Occupational exposure Occupational exposures to hazardous substances; type of dangerous substances 3
Environmental exposure Outdoor air pollution; indoor fumes exposure to heating/cooking/passive smoking (type & exposure intensity) 5
Psychological condition Exposure to psychological trauma (serious illness or death of family members/friends, family breakdown, etc.); mental depression 2
Health condition Body shape Height; weight; waist circumference 3
History of biological tests Pathogenic tests for hepatitis B surface antigen, Helicobacter pylori, fecal occult blood test 4
History of diseases Diagnosis of malignant tumors; chronic respiratory diseases (tuberculosis, chronic bronchitis, asthma, emphysema, etc.); gastrointestinal diseases on esophagus, stomach and intestines (gastroesophageal reflux, superficial gastritis, ulcers, polyposis, ulcerative colitis and Crohn's disease, etc.); hepatobiliary diseases (chronic hepatitis B/C, liver cirrhosis, fatty liver, gallstones, etc.); cardiovascular and metabolic diseases (hyperlipidemia, hypertension, diabetes, etc.) 37
Family history of malignant tumors Tumor onset sites (lung, breast, liver, esophagus, stomach, colorectum, female breast/ovary, etc.); type of kinship with tumor-incident relatives (parents, grandparents, siblings, cousins, etc.); age of tumor onset; number of tumor-incident relatives 7
Reproductive and gynecological history (female only) Age at menarche/menopause/first childbirth; regularity of menstrual cycles; history of child delivery (abortion, stillbirth, living); history of breastfeeding; history of benign breast diseases; history of treatments (medications, surgery, etc.) on female genitalia 10
Information collected during active follow-up 16
General information Status of follow-up (drop-out, withdrawal, loss) 1
Cancer onset Clinical diagnosis Primary site of tumor; type of pathology; clinical & pathological TNM classification 5
Treatment Treatment status (ongoing, not treated, unknown) 2
Survival Status of last contact (alive or not); date of last contact 2
Date of death; cause of death 2
Information collected from passive follow-up
Survival Status; date of death; underlying & direct causes of death 5
Diagnoses Clinical Date of clinical diagnosis; name of diseases; clinical TNM classification for cancer diagnoses 18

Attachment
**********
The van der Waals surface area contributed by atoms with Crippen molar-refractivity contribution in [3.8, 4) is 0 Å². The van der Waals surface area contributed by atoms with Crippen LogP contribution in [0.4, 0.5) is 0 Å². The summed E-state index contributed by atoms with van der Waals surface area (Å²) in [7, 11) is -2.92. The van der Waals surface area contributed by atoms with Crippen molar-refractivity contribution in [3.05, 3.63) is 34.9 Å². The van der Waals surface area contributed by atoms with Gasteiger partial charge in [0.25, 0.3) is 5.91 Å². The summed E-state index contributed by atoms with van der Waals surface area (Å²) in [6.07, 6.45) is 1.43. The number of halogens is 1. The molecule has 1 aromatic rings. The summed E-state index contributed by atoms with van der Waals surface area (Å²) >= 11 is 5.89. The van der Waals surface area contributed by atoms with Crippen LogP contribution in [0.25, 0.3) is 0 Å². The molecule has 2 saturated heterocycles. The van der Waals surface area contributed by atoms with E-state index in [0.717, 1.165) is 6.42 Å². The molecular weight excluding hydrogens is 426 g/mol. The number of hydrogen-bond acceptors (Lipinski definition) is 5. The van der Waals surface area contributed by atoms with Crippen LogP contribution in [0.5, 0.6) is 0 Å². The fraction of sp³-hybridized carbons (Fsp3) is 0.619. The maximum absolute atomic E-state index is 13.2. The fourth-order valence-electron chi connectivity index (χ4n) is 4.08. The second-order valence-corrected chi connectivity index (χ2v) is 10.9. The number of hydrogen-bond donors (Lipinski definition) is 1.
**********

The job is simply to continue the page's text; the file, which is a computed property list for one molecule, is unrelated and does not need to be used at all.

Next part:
Pathological Date of pathological diagnosis; name of diseases; pathological TNM classification for cancer diagnoses; pathological anatomical information (lesion sites, pathological stage, number of tumors, onset sequence of primary tumors, age at tumor onset, etc.) 10
Treatments Type of treatments Medication (chemotherapy, TCM, etc.); invasive therapies (surgery, biopsy, etc.); non-invasive procedures (ultrasonography, X-ray, etc.); radiotherapy, etc. 1
Medications Trade/general name; route of administrations; date of prescription; dosing intensity (frequency & amount & timespan) 5
Operations & procedures Date of operation; name of operation; operational sites 6
Costs and reimbursements Healthcare services Type of medical insurance, type of visits (general outpatient, referral, emergency, pharmacy, etc.), hospital information (general/TCM-specified type, primary/secondary/tertiary level, etc.) 17
Costs Total medical expenses, costs on medications/procedures/surgeries/laboratory tests, etc. 10
Hospitalization Admission Date of admission/referral, clinical department at admission/referral 6
Discharge Date of discharge, primary/secondary diagnosis at discharge (disease name & International Classification of Diseases-10 code) 15

TNM, tumor node metastasis; TCM, traditional Chinese medicine.

Table 2.
Baseline characteristics of the first-wave Han and Mongolian populations in Screening Cohort for Asian Nomadic descendants (n=68,349)1
Characteristics Han ethnicity Mongolian ethnicity p-value
No. of participants at first-wave baseline 60,380 (88.3) 7,969 (11.7)
Age at first wave, mean±SD (yr) 55.77±9.07 54.19±8.53 <0.001
Sex <0.001
Male 28,529 (47.2) 3,103 (38.9)
Female 31,851 (52.7) 4,866 (61.1)
Education <0.001
Junior high school or lower 32,839 (54.4) 3,368 (42.3)
Senior high school or higher 27,541 (45.6) 4,601 (57.7)
Martial status <0.001
Currently single 1,653 (2.7) 282 (3.5)
Currently married 58,727 (97.3) 7,687 (96.5)
Equipped with household heating <0.001
Yes 58,720 (97.2) 7,874 (98.8)
No 1,660 (2.7) 95 (1.2)
Type of household heating fuels <0.001
Cleaner fuels 55,158 (93.9) 7,083 (89.9)
Coal 3,532 (6.0) 784 (10.0)
Others 30 (0.0) 7 (0.1)
Type of household cooking fuels <0.001
Cleaner fuels 58,482 (96.9) 7,632 (95.8)
Coal 1,734 (2.9) 310 (3.9)
Others 164 (0.3) 27 (0.3)
Dietary habits2,3
Average consumption (/wk) of fresh vegetables <0.001
Never 3,179 (5.3) 268 (3.4)
Not much 41,600 (68.9) 5,348 (67.1)
Meet the recommended amount 15,601 (25.8) 2,353 (29.5)
Average consumption (/wk) of fresh fruits <0.001
Never 3,873 (6.4) 444 (5.6)
Not much 42,466 (70.3) 5,385 (67.6)
Meet the recommended amount 14,041 (23.2) 2,140 (26.8)
Average consumption (/wk) of red meat <0.001
Never 2,521 (4.2) 191 (2.4)
Not much 39,260 (65.0) 4,709 (59.1)
Meet the recommended amount 18,599 (30.8) 3,069 (38.5)
Average consumption (/wk) of coarse grains <0.001
Never 5,108 (8.5) 817 (10.2)
Not much 41,799 (69.2) 5,288 (66.4)
Meet the recommended amount 13,473 (22.3) 1,864 (23.4)
Preference for food temperature <0.001
Hot 12,594 (20.9) 2,123 (26.6)
Moderate 46,105 (76.4) 5,624 (70.6)
Cold 1,681 (2.8) 222 (2.8)
Preference for food flavor <0.001
Salty 14,053 (23.3) 2,561 (32.1)
Moderate 41,927 (69.4) 4,686 (58.8)